General Note: In the series University of Florida Digital Collections.
General Note: Includes vita.
Bibliography: Includes bibliographical references.
Source of Description: Description based on online resource; title from PDF title page.
Source of Description: This bibliographic record is available under the Creative Commons CC0 public domain dedication. The University of Florida Libraries, as creator of this bibliographic record, has waived all rights to it worldwide under copyright law, including all related and neighboring rights, to the extent allowed by law.
Statement of Responsibility: by Jin Ha.
Thesis: Thesis (M.A.M.C.)--University of Florida, 2010.
Local: Adviser: Ferguson, Mary Ann.

Record Information

Source Institution: UFRGP
Rights Management: Applicable rights reserved.
Classification: lcc - LD1780 2010
System ID: UFE0041969:00001


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THE EFFECTS OF ORGANIZATIONAL ETHICS ON RESPONSIBILITY, REPUTATION
AND BEHAVIORAL INTENTION IN CRISIS MANAGEMENT





















By

JINHONG HA


A THESIS PRESENTED TO THE GRADUATE SCHOOL
OF THE UNIVERSITY OF FLORIDA IN PARTIAL FULFILLMENT
OF THE REQUIREMENTS FOR THE DEGREE OF
MASTER OF ARTS IN MASS COMMUNICATION

UNIVERSITY OF FLORIDA

2010



































2010 Jinhong Ha

































To my family, professors and colleagues









ACKNOWLEDGMENTS

This thesis could not have been completed alone. It was through the amalgamation of

many efforts that success was achieved. I am very grateful to the numerous individuals who

helped me to accomplish this difficult work.

I am sincerely grateful to Dr. Mary Ann Ferguson, my thesis Chair, for her charity,

understanding, enduring support, and love. She was not only my academic advisor and mentor

but also a role model, someone who is willing to understand students' problem and difficulty and

give a hand. Without her help and guidance, I would have lost confidence in my ability to

complete this program. I am very thankful to her. It was a great honor for me to complete my

Master degree under her guidance. Also, I owe special appreciation to Dr. Cynthia Morton for

providing invaluable academic advice and encouragement. Dr. Juan-Carlos Molleda offered me

insightful comments and thoughtful assistance in conducting an online experiment for this thesis,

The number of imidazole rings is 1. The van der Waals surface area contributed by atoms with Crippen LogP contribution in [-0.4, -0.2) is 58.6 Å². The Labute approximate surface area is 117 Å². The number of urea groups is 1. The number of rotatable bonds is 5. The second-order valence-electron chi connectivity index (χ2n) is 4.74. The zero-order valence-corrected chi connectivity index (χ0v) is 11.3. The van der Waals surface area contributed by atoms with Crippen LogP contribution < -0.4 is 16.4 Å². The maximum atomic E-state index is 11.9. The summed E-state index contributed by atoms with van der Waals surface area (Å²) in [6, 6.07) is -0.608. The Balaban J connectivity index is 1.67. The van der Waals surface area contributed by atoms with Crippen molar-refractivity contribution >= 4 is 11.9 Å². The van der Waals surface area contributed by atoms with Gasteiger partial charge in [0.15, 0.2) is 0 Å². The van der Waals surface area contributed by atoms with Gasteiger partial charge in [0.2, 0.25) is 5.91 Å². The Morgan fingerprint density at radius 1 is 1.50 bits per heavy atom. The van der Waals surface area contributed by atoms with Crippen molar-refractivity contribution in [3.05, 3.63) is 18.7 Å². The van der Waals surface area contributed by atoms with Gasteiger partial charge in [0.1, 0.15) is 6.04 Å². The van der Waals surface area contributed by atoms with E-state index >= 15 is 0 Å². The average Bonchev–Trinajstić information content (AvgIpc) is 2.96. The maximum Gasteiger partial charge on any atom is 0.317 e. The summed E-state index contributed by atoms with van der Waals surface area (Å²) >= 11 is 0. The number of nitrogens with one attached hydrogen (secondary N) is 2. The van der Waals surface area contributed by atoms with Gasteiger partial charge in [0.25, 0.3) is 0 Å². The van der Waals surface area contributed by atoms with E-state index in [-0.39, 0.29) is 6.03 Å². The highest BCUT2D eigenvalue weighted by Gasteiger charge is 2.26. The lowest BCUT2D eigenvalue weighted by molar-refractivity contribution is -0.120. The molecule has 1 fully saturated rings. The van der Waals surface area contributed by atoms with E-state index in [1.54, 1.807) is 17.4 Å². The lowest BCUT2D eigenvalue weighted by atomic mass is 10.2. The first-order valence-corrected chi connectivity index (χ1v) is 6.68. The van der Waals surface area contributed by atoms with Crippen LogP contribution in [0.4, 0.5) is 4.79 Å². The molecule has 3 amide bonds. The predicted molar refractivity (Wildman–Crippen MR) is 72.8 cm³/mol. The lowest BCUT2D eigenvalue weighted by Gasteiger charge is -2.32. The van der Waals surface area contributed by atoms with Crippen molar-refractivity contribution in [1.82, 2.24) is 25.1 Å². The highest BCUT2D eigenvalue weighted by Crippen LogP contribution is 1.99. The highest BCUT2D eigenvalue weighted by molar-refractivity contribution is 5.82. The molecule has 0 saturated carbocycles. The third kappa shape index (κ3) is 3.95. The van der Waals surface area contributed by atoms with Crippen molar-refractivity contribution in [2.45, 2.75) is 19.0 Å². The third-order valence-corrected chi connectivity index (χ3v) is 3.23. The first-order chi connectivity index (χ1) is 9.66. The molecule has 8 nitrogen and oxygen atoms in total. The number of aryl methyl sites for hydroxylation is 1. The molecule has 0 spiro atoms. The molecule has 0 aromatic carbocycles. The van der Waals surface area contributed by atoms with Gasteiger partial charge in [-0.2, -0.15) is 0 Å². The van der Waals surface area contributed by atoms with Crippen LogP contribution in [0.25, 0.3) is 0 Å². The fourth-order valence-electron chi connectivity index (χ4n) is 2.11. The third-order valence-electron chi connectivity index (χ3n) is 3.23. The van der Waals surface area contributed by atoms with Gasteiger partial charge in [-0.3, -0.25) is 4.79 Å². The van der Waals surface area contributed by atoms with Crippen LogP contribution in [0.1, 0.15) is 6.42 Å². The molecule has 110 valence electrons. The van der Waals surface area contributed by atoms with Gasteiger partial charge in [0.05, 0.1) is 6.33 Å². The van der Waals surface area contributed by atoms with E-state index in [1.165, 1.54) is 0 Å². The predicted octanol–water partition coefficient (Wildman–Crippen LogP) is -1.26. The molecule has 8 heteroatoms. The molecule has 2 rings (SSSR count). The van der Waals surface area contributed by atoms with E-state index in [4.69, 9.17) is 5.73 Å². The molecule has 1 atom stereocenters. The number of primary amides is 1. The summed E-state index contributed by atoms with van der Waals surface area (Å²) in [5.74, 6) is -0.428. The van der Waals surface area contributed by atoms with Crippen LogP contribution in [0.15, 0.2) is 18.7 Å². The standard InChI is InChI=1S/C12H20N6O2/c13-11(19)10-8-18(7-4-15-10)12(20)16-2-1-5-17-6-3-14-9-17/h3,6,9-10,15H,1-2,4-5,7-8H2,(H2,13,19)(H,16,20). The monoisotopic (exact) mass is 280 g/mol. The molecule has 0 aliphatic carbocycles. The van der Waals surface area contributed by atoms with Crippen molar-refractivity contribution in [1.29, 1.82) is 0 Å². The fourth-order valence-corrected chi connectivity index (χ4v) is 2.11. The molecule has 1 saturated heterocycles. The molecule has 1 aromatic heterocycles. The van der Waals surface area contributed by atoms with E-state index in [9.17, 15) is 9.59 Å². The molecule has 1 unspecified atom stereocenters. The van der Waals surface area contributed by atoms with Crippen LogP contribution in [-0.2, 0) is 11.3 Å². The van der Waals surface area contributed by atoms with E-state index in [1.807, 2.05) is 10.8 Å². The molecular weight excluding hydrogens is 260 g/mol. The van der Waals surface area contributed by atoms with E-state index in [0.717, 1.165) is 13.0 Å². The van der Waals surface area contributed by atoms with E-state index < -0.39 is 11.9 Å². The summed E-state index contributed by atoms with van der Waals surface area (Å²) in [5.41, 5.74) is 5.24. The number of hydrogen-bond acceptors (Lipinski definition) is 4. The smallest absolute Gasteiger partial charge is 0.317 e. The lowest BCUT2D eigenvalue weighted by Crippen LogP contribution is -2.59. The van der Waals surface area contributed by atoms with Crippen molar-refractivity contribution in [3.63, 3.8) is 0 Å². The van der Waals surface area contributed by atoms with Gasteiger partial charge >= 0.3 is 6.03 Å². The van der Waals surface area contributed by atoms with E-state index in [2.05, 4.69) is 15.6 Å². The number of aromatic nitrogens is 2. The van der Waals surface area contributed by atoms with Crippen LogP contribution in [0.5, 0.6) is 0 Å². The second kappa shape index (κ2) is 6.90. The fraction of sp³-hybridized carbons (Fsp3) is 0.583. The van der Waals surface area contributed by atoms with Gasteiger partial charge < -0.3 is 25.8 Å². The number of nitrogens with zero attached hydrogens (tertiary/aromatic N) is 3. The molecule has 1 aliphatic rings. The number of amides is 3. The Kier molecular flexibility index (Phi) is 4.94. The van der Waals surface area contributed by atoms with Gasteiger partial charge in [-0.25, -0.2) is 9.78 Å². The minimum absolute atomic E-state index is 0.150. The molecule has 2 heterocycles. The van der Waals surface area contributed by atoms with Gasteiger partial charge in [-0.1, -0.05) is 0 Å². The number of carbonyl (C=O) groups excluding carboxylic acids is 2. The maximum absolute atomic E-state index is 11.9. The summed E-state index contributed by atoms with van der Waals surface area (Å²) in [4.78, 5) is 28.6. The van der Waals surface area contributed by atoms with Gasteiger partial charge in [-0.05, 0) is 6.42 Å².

which I greatly appreciate. My deepest gratitude goes to Dr. Moon Lee for her inspiration and

dedication.

I would also like to express my gratitude to Dr. Linda Childers Hon who introduced me to

the public relations theory, which directly led to the basis of the public relations world. I truly

thank Dr. Youjin Choi for guiding me through the whole process of the master program. My

special thanks go to Dr. David Craig, Dr. Maureen Taylor, and Dr. Namkee Park at the

University of Oklahoma. They offered kind support and encouragement to me to successfully

begin my future doctoral study. I would like to extend my gratitude to Dr. Coy Callison, Dr.

Trent Seltzer, and Dr. Weiwu Zhang at the Texas Tech University, who challenged my potential

and also helped me start journey to the future doctoral study.

I am very grateful to my close friends in Gainesville. Jun Heo, a Ph.D. candidate, had put

in a great effort to keep me making straight and wise decisions during my study in Gainesville.









Special thanks to Chunsik Lee, Minkil Kim, Bumsub Jin, Jooyeon Hwang, Sooyeon Kim,

Eunhwa Jung, and Hanna Park for their helping me collect data samples for this study. My

heartfelt thanks go out to Peter Gray, Daewook Kim, Hyejoon Rim, Heejung Kim and Jaekyung

Kim for their endless help and trust. No acknowledgment would be complete without thanking to

Fr. Aemilius Choi at the St. Francis Choe Catholic Church. He has listened courteously and

thoughtfully to my many problems and made me relaxed. I am very grateful for having them.

Finally, my biggest thanks go to all of my flesh and blood. My parents believed in me and

gave me enduring support whenever I was mentally tired due to my study. They always

reminded me of my original purpose for studying abroad. Without their love, it would have been

impossible to accomplish what I dreamed. My two older sisters and younger brother, brother and